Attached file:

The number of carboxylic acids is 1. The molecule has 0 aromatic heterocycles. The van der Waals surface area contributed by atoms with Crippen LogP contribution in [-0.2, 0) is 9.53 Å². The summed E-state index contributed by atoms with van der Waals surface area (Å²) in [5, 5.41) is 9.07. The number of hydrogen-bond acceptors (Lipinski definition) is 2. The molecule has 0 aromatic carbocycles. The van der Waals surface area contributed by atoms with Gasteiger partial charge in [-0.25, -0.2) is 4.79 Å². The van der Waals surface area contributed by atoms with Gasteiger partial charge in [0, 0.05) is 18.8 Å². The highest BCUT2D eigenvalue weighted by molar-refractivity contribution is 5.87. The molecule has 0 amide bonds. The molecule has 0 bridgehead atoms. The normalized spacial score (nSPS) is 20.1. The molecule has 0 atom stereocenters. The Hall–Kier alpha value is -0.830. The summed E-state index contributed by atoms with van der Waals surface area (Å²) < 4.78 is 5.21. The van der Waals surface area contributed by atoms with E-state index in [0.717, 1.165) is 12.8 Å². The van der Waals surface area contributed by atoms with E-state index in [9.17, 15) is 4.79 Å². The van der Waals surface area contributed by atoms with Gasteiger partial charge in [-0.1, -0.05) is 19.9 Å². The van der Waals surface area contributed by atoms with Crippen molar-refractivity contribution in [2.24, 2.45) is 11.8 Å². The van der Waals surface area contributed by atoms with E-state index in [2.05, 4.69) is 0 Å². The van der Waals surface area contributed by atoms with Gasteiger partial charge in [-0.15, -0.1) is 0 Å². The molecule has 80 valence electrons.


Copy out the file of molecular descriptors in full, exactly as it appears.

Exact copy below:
The number of carboxylic acids is 1. The molecule has 0 aromatic heterocycles. The van der Waals surface area contributed by atoms with Crippen LogP contribution in [-0.2, 0) is 9.53 Å². The summed E-state index contributed by atoms with van der Waals surface area (Å²) in [5, 5.41) is 9.07. The number of hydrogen-bond acceptors (Lipinski definition) is 2. The molecule has 0 aromatic carbocycles. The van der Waals surface area contributed by atoms with Gasteiger partial charge in [-0.25, -0.2) is 4.79 Å². The van der Waals surface area contributed by atoms with Gasteiger partial charge in [0, 0.05) is 18.8 Å². The highest BCUT2D eigenvalue weighted by molar-refractivity contribution is 5.87. The molecule has 0 amide bonds. The molecule has 0 bridgehead atoms. The normalized spacial score (nSPS) is 20.1. The molecule has 0 atom stereocenters. The Hall–Kier alpha value is -0.830. The summed E-state index contributed by atoms with van der Waals surface area (Å²) < 4.78 is 5.21. The van der Waals surface area contributed by atoms with E-state index in [0.717, 1.165) is 12.8 Å². The van der Waals surface area contributed by atoms with E-state index in [9.17, 15) is 4.79 Å². The van der Waals surface area contributed by atoms with Gasteiger partial charge in [-0.1, -0.05) is 19.9 Å². The van der Waals surface area contributed by atoms with Crippen molar-refractivity contribution in [2.24, 2.45) is 11.8 Å². The van der Waals surface area contributed by atoms with E-state index in [2.05, 4.69) is 0 Å². The van der Waals surface area contributed by atoms with Gasteiger partial charge in [-0.15, -0.1) is 0 Å². The molecule has 80 valence electrons.